“Nan’s got me signed up for this crazy prep simulation. And…I might have told Mom when she was a little distracted.”

“But not intentionally, of course.”

“Of course not,” I say.

“So if I were to come see you after eight, you’d be studying.”

“Absolutely. But I might want a…study buddy. Because I might be grappling with some really tough problems.”

“Grappling, huh?”

“Tussling with,” I say. “Wrestling. Handling.”

“Gotcha. Sounds like I should bring protective gear to study with you.” Jase grins at me.

“You’re pretty tough. You’ll be fine.”

Chapter Thirty-four

I’ve just gotten in the door when my cell phone starts up.

“So, because we have to get such an early start in the morning…The factory opens at five, can you imagine…really makes more sense…see you when you get back from school.” My cell gets perfect reception, but the tinny voice spilling out of it seems to come and go, as though I’m having problems tuning in to a certain radio frequency. Because this voice saying she’ll be gone all night because she has an early-morning meet-and-greet at a factory way up in the western corner of the state…this just can’t be Station Grace Reed. I must have tuned in to an alternative program. Or universe. But she concludes, “We’re halfway there already and it doesn’t make sense to drive all the way home. Clay’s found us a gorgeous hotel room. You’ll be fine, right?”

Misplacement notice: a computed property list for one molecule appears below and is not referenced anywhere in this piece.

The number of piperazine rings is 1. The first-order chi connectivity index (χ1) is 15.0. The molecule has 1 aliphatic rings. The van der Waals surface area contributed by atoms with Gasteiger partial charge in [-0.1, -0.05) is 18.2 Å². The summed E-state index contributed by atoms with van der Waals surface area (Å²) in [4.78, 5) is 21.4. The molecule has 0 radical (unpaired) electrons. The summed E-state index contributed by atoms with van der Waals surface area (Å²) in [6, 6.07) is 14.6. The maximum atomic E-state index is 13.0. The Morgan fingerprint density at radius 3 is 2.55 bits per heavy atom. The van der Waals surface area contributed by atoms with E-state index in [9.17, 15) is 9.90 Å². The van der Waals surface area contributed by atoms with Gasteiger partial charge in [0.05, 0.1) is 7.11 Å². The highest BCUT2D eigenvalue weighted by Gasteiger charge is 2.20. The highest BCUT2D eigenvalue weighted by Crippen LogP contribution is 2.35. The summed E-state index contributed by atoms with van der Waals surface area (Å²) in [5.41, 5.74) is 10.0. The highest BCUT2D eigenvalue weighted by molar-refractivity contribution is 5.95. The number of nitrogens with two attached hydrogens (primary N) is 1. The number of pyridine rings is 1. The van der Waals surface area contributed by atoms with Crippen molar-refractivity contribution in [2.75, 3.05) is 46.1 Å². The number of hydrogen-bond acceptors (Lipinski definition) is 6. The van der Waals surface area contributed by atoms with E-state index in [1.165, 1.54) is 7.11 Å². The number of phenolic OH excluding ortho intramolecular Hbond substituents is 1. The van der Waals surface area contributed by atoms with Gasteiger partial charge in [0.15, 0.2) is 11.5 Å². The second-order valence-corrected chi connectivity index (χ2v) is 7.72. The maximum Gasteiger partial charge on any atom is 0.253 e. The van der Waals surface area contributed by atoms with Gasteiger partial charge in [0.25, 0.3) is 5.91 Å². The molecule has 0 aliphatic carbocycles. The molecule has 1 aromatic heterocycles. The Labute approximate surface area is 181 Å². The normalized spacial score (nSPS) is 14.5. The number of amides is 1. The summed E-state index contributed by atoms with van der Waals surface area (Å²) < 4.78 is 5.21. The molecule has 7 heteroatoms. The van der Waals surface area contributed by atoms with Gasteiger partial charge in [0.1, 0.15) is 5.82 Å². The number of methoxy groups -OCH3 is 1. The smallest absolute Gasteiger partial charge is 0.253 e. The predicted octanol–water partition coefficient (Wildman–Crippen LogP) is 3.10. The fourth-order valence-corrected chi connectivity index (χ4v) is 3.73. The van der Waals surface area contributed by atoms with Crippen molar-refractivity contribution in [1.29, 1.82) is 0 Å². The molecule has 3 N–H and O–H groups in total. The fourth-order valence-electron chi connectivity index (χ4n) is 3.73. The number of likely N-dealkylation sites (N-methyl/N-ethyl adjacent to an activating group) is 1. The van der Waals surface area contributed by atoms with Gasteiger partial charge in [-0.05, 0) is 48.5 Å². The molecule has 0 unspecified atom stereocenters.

I’m so taken aback that I nod before remembering she can’t see me. “No problem, Mom. I’ll be fine. Enjoy the hotel.” I almost add that she could stay another night if she wanted before deciding that might sound suspiciously overeager.

She’ll be gone. All night. With Clay—and his confusing agenda—in a gorgeous hotel room. But I won’t think about that. What I do think about, what I immediately think about, is the all night part. Which is why I’m hitting Jase’s number on my cell instantly.

“Sam.” I can hear the smile in his voice. I just left the store ten minutes ago. “You having a study crisis already?”

“My mom won’t be home tonight. At all.”